By Chris Walls, president and CEO, Pulse Inc.
Running a physician practice has never been easy, something that isn’t going to change any time soon. Today’s environment requires even more than clinical and business expertise — it demands adaptability. It involves building a long-term strategy to handle change.
Facing so many uncertainties, now is an ideal time for practices to assess whether they have the integrated clinical and financial processes necessary to evolve alongside unfolding rules and regulations. After all, one of the few guarantees in healthcare is the push to deliver better care more efficiently will continue.
With that thought in mind, practices should conduct audits of both internal processes and supporting IT to see if they can meet the shifting standards of value-based programs such as the Medicare Access and CHIP Reauthorization Act of 2015 (MACRA). Yet as crucial as such audits might be, practices have another challenge to contend with: not enough human capital. How can a business manager — already tasked with multiple mission-critical duties — keep up-to-date with continually changing policies, legislation, and technologies?
In reality, it’s difficult for practices to find time and resources to devote to improving the business office in a way that likewise supports providers and patients. It’s easy to fall into the “good is good enough” trap.
Midwest Orthopaedic Center: How Integration Raised The Bar
For many practices, integrated outsourced technology presents an opportunity to raise standards for both clinical and revenue cycle processes without further taxing already-strapped internal staff. Benchmarks established within well-structured service-level agreements (SLAs), for example, can help practices ensure accountability toward clinical and financial goals.
Midwest Orthopaedic Center (MOC), one of the largest and most diverse orthopaedic groups in Peoria, IL, illustrates some of the benefits practices can achieve through an integrated outsourced approach to revenue cycle and clinical workflows.
A few years ago, MOC wanted more visibility into its revenue cycle as well as the ability to transform clinical processes to embrace value-based initiatives. Leadership soon realized the practice would have to improve its clinical documentation workflows and gain transparency for stronger, faster cash flow.
Consequently, although the organization already had an EHR, practice management (PM) solution, and outsourced billing service, it began to evaluate whether its existing technologies integrated well enough to sustain the practice’s changing needs. Ultimately, MOC opted to replace its systems with an integrated solution suite. After a simultaneous roll-out of the new EHR, PM, and revenue cycle management (RCM) systems, the effect was swift and positive.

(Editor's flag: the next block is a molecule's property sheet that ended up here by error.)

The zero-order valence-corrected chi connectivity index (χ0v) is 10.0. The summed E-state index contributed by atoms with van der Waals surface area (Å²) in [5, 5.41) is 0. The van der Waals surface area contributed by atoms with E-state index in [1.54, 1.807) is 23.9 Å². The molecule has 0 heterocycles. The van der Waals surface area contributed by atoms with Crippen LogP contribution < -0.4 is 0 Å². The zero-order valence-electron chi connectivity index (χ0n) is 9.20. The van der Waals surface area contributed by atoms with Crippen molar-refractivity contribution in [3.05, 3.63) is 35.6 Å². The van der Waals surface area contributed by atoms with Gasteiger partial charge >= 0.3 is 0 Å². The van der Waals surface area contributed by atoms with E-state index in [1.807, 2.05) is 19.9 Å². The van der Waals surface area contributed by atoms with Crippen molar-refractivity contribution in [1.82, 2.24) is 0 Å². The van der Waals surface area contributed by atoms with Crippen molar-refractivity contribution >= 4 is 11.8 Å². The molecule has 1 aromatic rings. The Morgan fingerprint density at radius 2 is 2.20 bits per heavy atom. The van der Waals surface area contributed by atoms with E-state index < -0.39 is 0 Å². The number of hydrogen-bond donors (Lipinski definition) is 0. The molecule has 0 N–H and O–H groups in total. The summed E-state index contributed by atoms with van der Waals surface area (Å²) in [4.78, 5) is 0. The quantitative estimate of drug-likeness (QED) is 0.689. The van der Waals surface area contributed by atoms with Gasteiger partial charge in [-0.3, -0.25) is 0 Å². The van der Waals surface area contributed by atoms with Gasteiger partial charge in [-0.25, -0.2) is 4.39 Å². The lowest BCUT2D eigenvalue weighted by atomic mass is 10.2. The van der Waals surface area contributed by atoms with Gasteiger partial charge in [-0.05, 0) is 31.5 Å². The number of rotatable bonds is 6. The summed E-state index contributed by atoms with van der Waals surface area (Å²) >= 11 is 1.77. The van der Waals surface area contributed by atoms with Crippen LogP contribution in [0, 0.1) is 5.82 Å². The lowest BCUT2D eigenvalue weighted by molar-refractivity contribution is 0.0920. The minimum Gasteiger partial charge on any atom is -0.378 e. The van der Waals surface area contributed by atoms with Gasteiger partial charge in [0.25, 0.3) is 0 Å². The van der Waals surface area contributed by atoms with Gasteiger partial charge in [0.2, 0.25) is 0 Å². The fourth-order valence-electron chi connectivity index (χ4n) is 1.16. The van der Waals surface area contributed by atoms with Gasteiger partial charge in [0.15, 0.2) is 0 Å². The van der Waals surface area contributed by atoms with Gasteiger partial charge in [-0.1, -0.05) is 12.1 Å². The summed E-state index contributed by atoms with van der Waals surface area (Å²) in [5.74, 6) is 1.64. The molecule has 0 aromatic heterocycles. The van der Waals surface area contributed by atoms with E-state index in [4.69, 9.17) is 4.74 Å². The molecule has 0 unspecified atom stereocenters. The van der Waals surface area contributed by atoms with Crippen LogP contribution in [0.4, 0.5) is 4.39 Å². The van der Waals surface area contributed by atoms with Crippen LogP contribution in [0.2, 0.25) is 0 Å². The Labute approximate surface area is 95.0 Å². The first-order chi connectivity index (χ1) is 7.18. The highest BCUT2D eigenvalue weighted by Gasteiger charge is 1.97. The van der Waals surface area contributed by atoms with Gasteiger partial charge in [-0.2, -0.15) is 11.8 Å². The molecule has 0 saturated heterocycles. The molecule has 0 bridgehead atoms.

The integration resulted in an improved patient experience front office to back. For instance, front-office staff can quickly schedule patients, check insurance eligibility, and get accurate co-pay information — all of which offers clarity to staff and patients alike. Co-pay collections at the time of service have increased 10 percent as a result.
Furthermore, implementing clinical workflows that encourage better clinical data capture at the point of care (including smoking status, height and weight, and reconciliation of medication histories) have enabled MOC providers not only to see more patients each day, but also to qualify for value-based reimbursement dollars. As an added benefit, improved clinical documentation helped reduce the practice’s malpractice insurance premiums by 5 percent.
Greater data capture and data flow have paid off for the practice on the back end as well. Improved documentation, more accurate coding, and deeper visibility into claims status have all contributed to a nearly 12 percent increase in net charges and an almost 20 percent increase in the gross collection rate. Days in accounts receivable (AR) have dropped by about 42 percent — currently averaging about 42 days instead of 72 days.
For MOC, the combination of tighter integration and greater transparency has added up to a healthier bottom line.
Although MOC chose a comprehensive solution suite from the same vendor, that’s certainly not necessary to possess an integrated system. What’s imperative now is for systems to function together to create seamless workflows. Providers must be able to perform clinical and business tasks without going in and out of multiple systems.
With tightly integrated systems, providers can save hours each day — especially if they work in high-volume practices. Less time wasted on administrative chores means more time to spend with patients. That will become increasingly important as value-based care models not only reward improved outcomes and cost savings, but also a positive patient experience.
To adapt and grow, a practice must chart its own strategic course. Does it want to serve a small suburban community? Act as a referral source for a larger healthcare system? Take on risk within an accountable care organization (ACO)? All are viable options.
No matter the direction, one thing is clear: an integrated systems approach can help practices achieve both the clinical and financial goals needed to thrive in these fast-changing times.